This is a reproduction of the walls of a Cretan unicursal maze (maze without branches). Click here for more maze patterns. Click here for more on mazes.
Bobbins: 12 pairs and 8 gimps
cloth stitch and twist
Torchon ground (grey)
twisted footside (grey)
how to finish
Follow the links above for explanation of how to work the different parts of the lace. This looks superficially like a circular mat. However, the Cretan maze is not just a collection of concentric circles, so this design is made up of five parts. Four are quarters of circular mats (but of different sizes!) and the fifth part is the start of the maze (where you enter the maze, and also the start of working the lace). This start is odd as threads go vertical and horizontal. So the start is along two sides of the strip, with pairs of bobbins starting both across the width, and along the edge. Below, I give the numbers of pairs at each pin, plus the extra false pins to hang the bobbins.
The diagram above also has arrows, to show which direction the threads travel at the start, and also how they leave the initial part (before the first turn of the pillow, to work the next part). 9 pairs enter the first quarter circle, while 3 pairs wait to join the second quarter circle. This happens because the first quarter circle is smaller than the second.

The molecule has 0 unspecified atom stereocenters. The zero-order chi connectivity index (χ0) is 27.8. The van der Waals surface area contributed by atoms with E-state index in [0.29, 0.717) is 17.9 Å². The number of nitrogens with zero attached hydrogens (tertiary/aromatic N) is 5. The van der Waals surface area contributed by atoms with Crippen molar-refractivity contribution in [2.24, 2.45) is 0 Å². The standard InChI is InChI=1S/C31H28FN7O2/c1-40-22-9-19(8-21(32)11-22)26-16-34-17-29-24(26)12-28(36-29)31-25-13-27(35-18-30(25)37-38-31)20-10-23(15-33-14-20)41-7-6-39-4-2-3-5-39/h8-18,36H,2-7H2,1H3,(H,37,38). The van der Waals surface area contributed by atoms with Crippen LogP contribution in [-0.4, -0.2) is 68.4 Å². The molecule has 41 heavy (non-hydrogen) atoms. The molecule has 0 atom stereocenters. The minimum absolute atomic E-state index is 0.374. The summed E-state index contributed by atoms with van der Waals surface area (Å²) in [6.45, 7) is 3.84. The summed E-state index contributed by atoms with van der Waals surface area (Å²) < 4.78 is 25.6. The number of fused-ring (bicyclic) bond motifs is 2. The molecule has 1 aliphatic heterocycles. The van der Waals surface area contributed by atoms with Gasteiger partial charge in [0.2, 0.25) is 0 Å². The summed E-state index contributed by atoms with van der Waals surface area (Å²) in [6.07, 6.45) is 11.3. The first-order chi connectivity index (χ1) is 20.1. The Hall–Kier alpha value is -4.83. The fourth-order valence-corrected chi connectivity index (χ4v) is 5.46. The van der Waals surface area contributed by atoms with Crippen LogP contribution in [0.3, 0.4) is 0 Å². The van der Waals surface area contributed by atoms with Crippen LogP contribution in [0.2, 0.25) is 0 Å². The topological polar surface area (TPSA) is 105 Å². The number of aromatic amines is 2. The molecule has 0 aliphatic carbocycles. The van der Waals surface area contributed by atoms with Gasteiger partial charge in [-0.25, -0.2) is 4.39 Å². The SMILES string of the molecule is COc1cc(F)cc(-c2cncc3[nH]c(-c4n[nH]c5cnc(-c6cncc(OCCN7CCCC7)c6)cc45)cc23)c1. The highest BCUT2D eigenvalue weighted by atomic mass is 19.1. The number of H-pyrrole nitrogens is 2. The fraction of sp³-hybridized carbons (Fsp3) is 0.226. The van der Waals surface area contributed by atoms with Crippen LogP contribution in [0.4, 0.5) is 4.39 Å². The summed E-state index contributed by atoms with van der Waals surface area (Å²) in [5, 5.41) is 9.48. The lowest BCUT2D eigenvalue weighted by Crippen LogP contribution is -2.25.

Click here for how to finish an edge.
This pattern uses gimps to show the walls of the maze. Click here for a description of gimps, including starting and finishing. The diagram below shows where the gimps have to start and finish. Most of the gimps can be hung as pairs. Some gimps start by themselves, and so must be hung using a skip knot.
© Jo Edkins 2016 - return to lace index